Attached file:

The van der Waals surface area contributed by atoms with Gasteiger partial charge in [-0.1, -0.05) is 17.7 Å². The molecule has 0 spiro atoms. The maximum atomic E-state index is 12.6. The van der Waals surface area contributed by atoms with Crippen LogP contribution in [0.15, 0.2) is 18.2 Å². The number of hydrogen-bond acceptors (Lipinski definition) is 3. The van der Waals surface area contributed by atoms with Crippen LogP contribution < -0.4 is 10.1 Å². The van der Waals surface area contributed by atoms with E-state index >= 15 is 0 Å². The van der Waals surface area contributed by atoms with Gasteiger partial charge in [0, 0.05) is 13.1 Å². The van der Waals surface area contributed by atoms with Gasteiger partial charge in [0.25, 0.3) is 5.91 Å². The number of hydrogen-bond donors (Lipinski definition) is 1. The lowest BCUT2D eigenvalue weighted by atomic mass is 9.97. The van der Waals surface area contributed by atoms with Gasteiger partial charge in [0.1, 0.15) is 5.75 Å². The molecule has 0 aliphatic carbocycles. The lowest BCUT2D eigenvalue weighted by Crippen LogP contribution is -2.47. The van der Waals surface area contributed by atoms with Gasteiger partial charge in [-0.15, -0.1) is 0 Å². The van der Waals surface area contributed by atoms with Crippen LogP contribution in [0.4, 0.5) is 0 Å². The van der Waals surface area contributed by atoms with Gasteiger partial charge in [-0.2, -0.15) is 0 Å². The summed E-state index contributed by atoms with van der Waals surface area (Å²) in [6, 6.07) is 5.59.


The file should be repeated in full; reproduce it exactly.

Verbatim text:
The van der Waals surface area contributed by atoms with Gasteiger partial charge in [-0.1, -0.05) is 17.7 Å². The molecule has 0 spiro atoms. The maximum atomic E-state index is 12.6. The van der Waals surface area contributed by atoms with Crippen LogP contribution in [0.15, 0.2) is 18.2 Å². The number of hydrogen-bond acceptors (Lipinski definition) is 3. The van der Waals surface area contributed by atoms with Crippen LogP contribution < -0.4 is 10.1 Å². The van der Waals surface area contributed by atoms with E-state index >= 15 is 0 Å². The van der Waals surface area contributed by atoms with Gasteiger partial charge in [0, 0.05) is 13.1 Å². The van der Waals surface area contributed by atoms with Gasteiger partial charge in [0.25, 0.3) is 5.91 Å². The number of hydrogen-bond donors (Lipinski definition) is 1. The lowest BCUT2D eigenvalue weighted by atomic mass is 9.97. The van der Waals surface area contributed by atoms with Gasteiger partial charge in [0.1, 0.15) is 5.75 Å². The molecule has 0 aliphatic carbocycles. The lowest BCUT2D eigenvalue weighted by Crippen LogP contribution is -2.47. The van der Waals surface area contributed by atoms with Gasteiger partial charge in [-0.15, -0.1) is 0 Å². The van der Waals surface area contributed by atoms with Crippen LogP contribution in [0.4, 0.5) is 0 Å². The van der Waals surface area contributed by atoms with Gasteiger partial charge in [-0.2, -0.15) is 0 Å². The summed E-state index contributed by atoms with van der Waals surface area (Å²) in [6, 6.07) is 5.59.